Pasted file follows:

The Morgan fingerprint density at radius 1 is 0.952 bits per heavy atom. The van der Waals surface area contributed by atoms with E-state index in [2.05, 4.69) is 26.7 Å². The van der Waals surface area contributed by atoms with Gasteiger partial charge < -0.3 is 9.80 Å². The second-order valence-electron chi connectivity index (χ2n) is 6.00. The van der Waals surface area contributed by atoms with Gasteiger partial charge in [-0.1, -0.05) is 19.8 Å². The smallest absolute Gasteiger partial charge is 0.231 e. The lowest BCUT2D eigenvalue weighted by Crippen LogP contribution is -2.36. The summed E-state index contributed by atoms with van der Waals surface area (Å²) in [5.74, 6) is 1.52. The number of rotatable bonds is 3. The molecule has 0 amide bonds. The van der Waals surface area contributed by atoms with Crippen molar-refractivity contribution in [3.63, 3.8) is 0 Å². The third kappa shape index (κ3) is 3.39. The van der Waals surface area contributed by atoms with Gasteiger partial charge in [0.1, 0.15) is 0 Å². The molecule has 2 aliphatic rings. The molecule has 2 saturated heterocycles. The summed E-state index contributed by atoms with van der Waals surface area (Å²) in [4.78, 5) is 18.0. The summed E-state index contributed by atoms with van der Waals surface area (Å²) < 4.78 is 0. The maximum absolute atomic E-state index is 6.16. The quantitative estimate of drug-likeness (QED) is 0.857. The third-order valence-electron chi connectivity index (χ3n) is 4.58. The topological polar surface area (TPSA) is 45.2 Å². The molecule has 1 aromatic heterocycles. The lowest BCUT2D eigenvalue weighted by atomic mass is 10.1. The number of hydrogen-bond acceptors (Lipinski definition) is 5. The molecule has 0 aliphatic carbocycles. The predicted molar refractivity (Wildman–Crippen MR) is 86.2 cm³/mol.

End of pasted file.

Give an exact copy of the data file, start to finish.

The Morgan fingerprint density at radius 1 is 0.952 bits per heavy atom. The van der Waals surface area contributed by atoms with E-state index in [2.05, 4.69) is 26.7 Å². The van der Waals surface area contributed by atoms with Gasteiger partial charge < -0.3 is 9.80 Å². The second-order valence-electron chi connectivity index (χ2n) is 6.00. The van der Waals surface area contributed by atoms with Gasteiger partial charge in [-0.1, -0.05) is 19.8 Å². The smallest absolute Gasteiger partial charge is 0.231 e. The lowest BCUT2D eigenvalue weighted by Crippen LogP contribution is -2.36. The summed E-state index contributed by atoms with van der Waals surface area (Å²) in [5.74, 6) is 1.52. The number of rotatable bonds is 3. The molecule has 0 amide bonds. The van der Waals surface area contributed by atoms with Crippen molar-refractivity contribution in [3.63, 3.8) is 0 Å². The third kappa shape index (κ3) is 3.39. The van der Waals surface area contributed by atoms with Gasteiger partial charge in [0.1, 0.15) is 0 Å². The molecule has 2 aliphatic rings. The molecule has 2 saturated heterocycles. The summed E-state index contributed by atoms with van der Waals surface area (Å²) in [4.78, 5) is 18.0. The summed E-state index contributed by atoms with van der Waals surface area (Å²) < 4.78 is 0. The maximum absolute atomic E-state index is 6.16. The quantitative estimate of drug-likeness (QED) is 0.857. The third-order valence-electron chi connectivity index (χ3n) is 4.58. The topological polar surface area (TPSA) is 45.2 Å². The molecule has 1 aromatic heterocycles. The lowest BCUT2D eigenvalue weighted by atomic mass is 10.1. The number of hydrogen-bond acceptors (Lipinski definition) is 5. The molecule has 0 aliphatic carbocycles. The predicted molar refractivity (Wildman–Crippen MR) is 86.2 cm³/mol.